Critiquing the Moral Failings in the Bible
Psalm 137:9—with its call for savage cruelty—is only one passage in the Bible that violates our moral sense and engenders a sense of horror in us. Who can forget the near sacrificial slaughter of Isaac (Gen 22:10), Shimon and Levi’s indiscriminate massacre of the residents of Shechem (Gen 34:25), the bloody zealotry of Pinhas (Num 25:8), the commandment to commit genocide against the Amalekite (Deut 25:19) and Canaanite nations (Deut 7:2), the rape of the captive war beauty (Deut 21:11), or David’s arranging for the death of Batsheva’s husband, Uriah (2 Sam 11:15)?
We must approach these biblical passages with an acute moral sensibility. If we accept them uncritically it will be difficult to avoid repeating these evil acts in some twisted sense of serving God or obeying divine law. If we are not morally vigilant in understanding the Bible, we run the risk of becoming fanatics ourselves, and in our fundamentalist attempt to follow the biblical word, we will defame the God and religion of Israel, for nothing so readily falsifies religious testimony as does religious violence and moral blindness.
Rabbinic Critique of Biblical Texts
Although reading the Bible with a critical moral eye may seem untraditional, in fact it is a time-honored exegetical method of many rabbinic commentators and much of halakhic tradition.
- Akeidat Yitzhak – Talmudic rabbis didn’t hesitate to claim that Abraham was in error in his attempt to sacrifice his son (b. Ta’anit 4a; Genesis Rabbah 55:5 and 56:8;Pesikta Zutra 44), while later liturgists transformed the message of the akedah into a prayer for God’s kindness and compassion.
- Slaughter of Shechemites – Jacob cursed the unrestrained violence of Shimon and Levi (Gen 49:5-7).
- Pinchas’ Zealotry – In a remarkable inversion of Bible’s praise of Pinhas, the Babylonian and Palestinian sages claimed his zealotry ran counter to the wisdom of the rabbis and it was only the direct intervention of the divine voice that saved him from execution as a murderer (b. Sanhedrin 82a; j. Sanhedrin 9:7).
- Annihilating Amalekites and the Seven Nations – The Babylonian sages effectively rendered inoperative the commandment to exterminate the Canaanites and Amalekites ( Yadayim 4:4; b. Berakhot 28a), and later in the 12th century Maimonides redefined this disturbing mitzvah to refer only to enemies implacably committed to war on Israel (Mishneh Torah, Laws of Kings and their Wars, 6:1 and 6:4).
- The Beautiful Captive – The rabbis understood the law of the captive war bride as a lamentable concession to the aggressive “evil urge” that is unleashed in war (BT, Qiddushin 21b).
- David’s Adultery – While one talmudic rabbi, Shmuel bar Nahmani, tried to exonerate David for his adultery and lethal scheming (b. Shabbat 56a), the Bible itself makes abundantly clear that David’s sin is grave (2 Samuel 12:9-14) and the Talmud considers his fit punishment to be nearly unbearable (b. Yoma 22b).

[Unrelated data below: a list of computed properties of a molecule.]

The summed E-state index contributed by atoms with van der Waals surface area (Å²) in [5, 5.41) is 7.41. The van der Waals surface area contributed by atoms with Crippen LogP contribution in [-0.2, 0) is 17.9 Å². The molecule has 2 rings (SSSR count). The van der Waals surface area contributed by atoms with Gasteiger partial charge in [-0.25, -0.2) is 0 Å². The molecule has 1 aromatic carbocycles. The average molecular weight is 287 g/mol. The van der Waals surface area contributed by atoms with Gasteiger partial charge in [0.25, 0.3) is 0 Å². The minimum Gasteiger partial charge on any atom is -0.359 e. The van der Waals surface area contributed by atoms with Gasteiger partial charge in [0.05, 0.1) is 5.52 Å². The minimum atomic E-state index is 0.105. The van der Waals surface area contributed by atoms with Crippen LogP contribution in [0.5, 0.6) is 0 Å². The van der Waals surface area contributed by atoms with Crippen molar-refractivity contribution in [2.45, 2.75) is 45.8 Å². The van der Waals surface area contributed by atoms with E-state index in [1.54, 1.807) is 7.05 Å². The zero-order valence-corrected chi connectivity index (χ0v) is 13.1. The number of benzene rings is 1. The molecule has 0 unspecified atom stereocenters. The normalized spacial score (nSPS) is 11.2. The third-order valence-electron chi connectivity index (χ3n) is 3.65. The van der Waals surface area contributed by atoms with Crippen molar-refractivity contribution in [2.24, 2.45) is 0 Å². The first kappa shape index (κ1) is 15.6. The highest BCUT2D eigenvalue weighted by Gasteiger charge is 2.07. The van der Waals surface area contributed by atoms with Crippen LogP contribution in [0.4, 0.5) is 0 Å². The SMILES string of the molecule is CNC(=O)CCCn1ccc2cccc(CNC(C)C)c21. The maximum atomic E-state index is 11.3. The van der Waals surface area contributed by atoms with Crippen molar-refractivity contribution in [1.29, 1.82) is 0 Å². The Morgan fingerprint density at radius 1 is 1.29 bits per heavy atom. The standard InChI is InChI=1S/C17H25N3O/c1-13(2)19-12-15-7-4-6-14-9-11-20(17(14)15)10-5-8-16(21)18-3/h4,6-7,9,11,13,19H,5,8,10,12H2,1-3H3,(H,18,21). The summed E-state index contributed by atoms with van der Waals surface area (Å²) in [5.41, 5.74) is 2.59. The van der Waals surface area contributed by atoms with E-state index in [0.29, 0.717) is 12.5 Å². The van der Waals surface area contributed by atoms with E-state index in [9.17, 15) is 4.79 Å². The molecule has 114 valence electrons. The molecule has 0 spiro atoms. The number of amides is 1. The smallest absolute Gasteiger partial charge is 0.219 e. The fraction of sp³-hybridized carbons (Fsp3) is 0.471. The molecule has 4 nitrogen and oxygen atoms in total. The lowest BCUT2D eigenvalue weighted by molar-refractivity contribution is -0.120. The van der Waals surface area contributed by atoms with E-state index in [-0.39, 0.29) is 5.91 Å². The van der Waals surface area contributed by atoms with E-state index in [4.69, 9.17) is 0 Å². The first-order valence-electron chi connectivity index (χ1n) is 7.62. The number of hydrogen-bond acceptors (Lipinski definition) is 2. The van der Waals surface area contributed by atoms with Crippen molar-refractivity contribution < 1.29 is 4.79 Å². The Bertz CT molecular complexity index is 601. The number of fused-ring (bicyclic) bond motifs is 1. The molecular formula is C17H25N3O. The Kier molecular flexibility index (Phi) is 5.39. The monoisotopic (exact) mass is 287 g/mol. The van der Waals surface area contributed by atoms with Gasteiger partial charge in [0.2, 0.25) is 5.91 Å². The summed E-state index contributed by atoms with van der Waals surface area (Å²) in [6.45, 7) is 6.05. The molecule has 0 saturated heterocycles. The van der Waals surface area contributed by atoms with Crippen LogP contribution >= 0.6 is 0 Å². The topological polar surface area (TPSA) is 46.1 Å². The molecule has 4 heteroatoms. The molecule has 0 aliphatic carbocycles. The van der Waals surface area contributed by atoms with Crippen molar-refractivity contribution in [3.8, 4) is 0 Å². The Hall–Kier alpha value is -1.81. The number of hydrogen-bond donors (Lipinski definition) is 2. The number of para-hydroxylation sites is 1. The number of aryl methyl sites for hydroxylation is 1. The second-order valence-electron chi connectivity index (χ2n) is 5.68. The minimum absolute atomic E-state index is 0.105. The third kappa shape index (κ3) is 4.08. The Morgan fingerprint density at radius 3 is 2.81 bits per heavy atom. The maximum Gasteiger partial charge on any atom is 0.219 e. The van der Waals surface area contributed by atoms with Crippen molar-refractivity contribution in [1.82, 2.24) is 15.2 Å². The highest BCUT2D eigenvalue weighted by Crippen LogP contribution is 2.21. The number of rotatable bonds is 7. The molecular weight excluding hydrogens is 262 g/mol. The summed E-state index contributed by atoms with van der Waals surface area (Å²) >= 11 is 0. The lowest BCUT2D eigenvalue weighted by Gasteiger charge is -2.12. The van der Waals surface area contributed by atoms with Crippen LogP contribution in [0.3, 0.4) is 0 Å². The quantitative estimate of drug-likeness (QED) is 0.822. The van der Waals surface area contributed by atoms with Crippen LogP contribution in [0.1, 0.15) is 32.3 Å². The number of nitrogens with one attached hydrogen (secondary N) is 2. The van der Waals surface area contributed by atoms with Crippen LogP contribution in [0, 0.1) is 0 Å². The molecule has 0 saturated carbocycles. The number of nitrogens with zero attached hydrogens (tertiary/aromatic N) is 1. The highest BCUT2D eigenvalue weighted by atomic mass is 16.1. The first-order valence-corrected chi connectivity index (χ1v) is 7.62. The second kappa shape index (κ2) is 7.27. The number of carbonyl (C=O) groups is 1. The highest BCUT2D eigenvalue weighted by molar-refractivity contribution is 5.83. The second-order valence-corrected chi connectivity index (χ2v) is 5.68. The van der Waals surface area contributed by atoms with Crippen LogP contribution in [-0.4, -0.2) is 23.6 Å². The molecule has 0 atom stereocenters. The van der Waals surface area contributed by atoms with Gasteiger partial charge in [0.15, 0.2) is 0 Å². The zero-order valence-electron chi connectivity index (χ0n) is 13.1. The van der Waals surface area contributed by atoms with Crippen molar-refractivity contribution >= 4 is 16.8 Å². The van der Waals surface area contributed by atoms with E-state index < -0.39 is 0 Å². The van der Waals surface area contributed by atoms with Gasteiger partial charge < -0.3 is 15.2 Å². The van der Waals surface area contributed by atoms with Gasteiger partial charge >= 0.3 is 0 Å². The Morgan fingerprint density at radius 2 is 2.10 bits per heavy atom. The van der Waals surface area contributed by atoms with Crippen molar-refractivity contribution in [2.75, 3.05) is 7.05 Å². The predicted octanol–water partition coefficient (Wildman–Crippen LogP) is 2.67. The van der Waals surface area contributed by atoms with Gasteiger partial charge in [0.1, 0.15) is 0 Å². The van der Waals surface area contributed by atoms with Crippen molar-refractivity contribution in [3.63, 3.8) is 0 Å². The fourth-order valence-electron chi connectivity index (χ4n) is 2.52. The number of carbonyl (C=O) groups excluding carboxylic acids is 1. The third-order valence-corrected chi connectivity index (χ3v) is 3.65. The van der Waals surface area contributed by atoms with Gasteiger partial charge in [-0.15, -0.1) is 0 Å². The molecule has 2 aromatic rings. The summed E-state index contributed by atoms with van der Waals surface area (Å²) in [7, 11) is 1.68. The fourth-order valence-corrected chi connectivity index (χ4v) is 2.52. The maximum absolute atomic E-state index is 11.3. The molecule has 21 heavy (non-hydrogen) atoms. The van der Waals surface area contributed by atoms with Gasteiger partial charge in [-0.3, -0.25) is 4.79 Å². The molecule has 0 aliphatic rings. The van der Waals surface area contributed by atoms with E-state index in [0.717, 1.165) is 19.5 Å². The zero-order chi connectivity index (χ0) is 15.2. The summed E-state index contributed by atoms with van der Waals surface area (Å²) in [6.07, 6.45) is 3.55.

Why do these deep critiques so often predominate, and why do talmudic and post-talmudic rabbis offer innovative hermeneutical interpretations often counter to the straightforward meaning of the biblical text? It seems that the primacy of ethical concern when reading biblical and sacred texts—even as those texts are understood to be divine—is a governing principle. If the God of Israel is a God of tsedeq (righteousness) and mishpat (justice), of hesed (kindness) and rahamim (mercy), the norms advocated by the divine text must also bear these characteristics.
Unworthy Behavior in the Bible: A Fact But Not the Norm
The Rabbis’ effort to reinterpret certain biblical passages highlights the reality that not all behavior described by the Bible is morally correct, nor are all biblical emotions worthy. Frequently the biblical narrative simply lays our life as it is. Yet the overall thrust of the Bible’s mandate for the Jewish people is to be different from the ruthless pagans surrounding Israel at the time, to be a holy, not a barbaric, people. While at times the biblical Israelites give expression to the demons in their nature, these impulses are ultimately to be rejected and expunged.
Even David, seen by tradition as the author of this verse, was denied the opportunity to build God’s Temple because he gave too much reign to his violent impulses and shed too much blood (1 Chron. 28:3) . The Bible’s moral critique of David is undeniable and we should continue that critique as we study all biblical texts.
A Descriptive not Prescriptive Verse
So what are we to make of this grisly verse in Psalm 137? Perhaps the most important insight is that this call for viciousness is descriptive, not prescriptive, despite its putative bestowal of “blessing.” Nowhere does the text say that the call merited divine approval. It should be seen as the angry cry of a wounded soul, not a value to be idealized and acted upon.
This kind of wartime cruelty was common in biblical times—indeed the preceding verse identifies it as the merciless standard of the Babylonians when they destroyed Jerusalem and decimated the Jewish people. Thus, the Psalmist’s call for vengeance is the instinctive response to repay the barbaric enemy in kind. It is the expression of the “yetser ha-ra,” the evil impulse in us all.
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February 28, 2015
October 4, 2019
Dr. Rabbi Eugene Korn is Academic Director of the Center for Jewish-Christian Understanding and Cooperation in Israel. He holds a Ph.D. in philosophy from Columbia University and ordination from the Israeli Rabbinate. His recent publications include Plowshares into Swords? Essays on Religion and Violence, Returning to Zion: Christian and Jewish Reflections, and Jewish Theology and World Religions.
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